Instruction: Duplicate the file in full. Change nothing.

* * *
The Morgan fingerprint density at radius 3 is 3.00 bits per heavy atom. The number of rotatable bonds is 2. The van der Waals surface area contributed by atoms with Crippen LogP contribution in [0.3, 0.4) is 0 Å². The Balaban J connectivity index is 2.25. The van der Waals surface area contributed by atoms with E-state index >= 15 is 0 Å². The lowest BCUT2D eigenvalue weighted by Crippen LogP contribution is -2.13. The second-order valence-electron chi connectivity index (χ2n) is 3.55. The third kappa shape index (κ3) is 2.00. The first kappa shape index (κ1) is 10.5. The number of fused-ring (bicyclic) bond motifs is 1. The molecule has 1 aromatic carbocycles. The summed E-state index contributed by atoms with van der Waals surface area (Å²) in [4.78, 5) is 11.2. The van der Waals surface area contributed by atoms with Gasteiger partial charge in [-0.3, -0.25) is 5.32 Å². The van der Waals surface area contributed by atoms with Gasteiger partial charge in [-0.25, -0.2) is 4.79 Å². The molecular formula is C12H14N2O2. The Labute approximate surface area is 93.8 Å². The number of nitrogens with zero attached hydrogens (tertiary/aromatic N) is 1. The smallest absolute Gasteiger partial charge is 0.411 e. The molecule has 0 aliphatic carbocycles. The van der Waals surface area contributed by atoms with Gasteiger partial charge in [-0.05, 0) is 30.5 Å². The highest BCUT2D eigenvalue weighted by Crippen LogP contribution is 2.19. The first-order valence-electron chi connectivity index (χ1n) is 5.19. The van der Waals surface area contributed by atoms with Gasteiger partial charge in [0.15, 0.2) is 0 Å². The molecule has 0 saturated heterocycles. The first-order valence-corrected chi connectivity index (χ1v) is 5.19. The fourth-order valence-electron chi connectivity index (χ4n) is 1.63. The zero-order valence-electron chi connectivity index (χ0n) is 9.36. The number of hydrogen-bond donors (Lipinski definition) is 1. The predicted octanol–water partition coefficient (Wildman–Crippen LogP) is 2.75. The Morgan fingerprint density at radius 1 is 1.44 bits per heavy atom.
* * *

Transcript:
The Morgan fingerprint density at radius 3 is 3.00 bits per heavy atom. The number of rotatable bonds is 2. The van der Waals surface area contributed by atoms with Crippen LogP contribution in [0.3, 0.4) is 0 Å². The Balaban J connectivity index is 2.25. The van der Waals surface area contributed by atoms with E-state index >= 15 is 0 Å². The lowest BCUT2D eigenvalue weighted by Crippen LogP contribution is -2.13. The second-order valence-electron chi connectivity index (χ2n) is 3.55. The third kappa shape index (κ3) is 2.00. The first kappa shape index (κ1) is 10.5. The number of fused-ring (bicyclic) bond motifs is 1. The molecule has 1 aromatic carbocycles. The summed E-state index contributed by atoms with van der Waals surface area (Å²) in [4.78, 5) is 11.2. The van der Waals surface area contributed by atoms with Gasteiger partial charge in [-0.3, -0.25) is 5.32 Å². The van der Waals surface area contributed by atoms with Gasteiger partial charge in [-0.25, -0.2) is 4.79 Å². The molecular formula is C12H14N2O2. The Labute approximate surface area is 93.8 Å². The number of nitrogens with zero attached hydrogens (tertiary/aromatic N) is 1. The smallest absolute Gasteiger partial charge is 0.411 e. The molecule has 0 aliphatic carbocycles. The van der Waals surface area contributed by atoms with Gasteiger partial charge in [-0.05, 0) is 30.5 Å². The highest BCUT2D eigenvalue weighted by Crippen LogP contribution is 2.19. The first-order valence-electron chi connectivity index (χ1n) is 5.19. The van der Waals surface area contributed by atoms with Gasteiger partial charge in [0.15, 0.2) is 0 Å². The molecule has 0 saturated heterocycles. The first-order valence-corrected chi connectivity index (χ1v) is 5.19. The fourth-order valence-electron chi connectivity index (χ4n) is 1.63. The zero-order valence-electron chi connectivity index (χ0n) is 9.36. The number of hydrogen-bond donors (Lipinski definition) is 1. The predicted octanol–water partition coefficient (Wildman–Crippen LogP) is 2.75. The Morgan fingerprint density at radius 1 is 1.44 bits per heavy atom.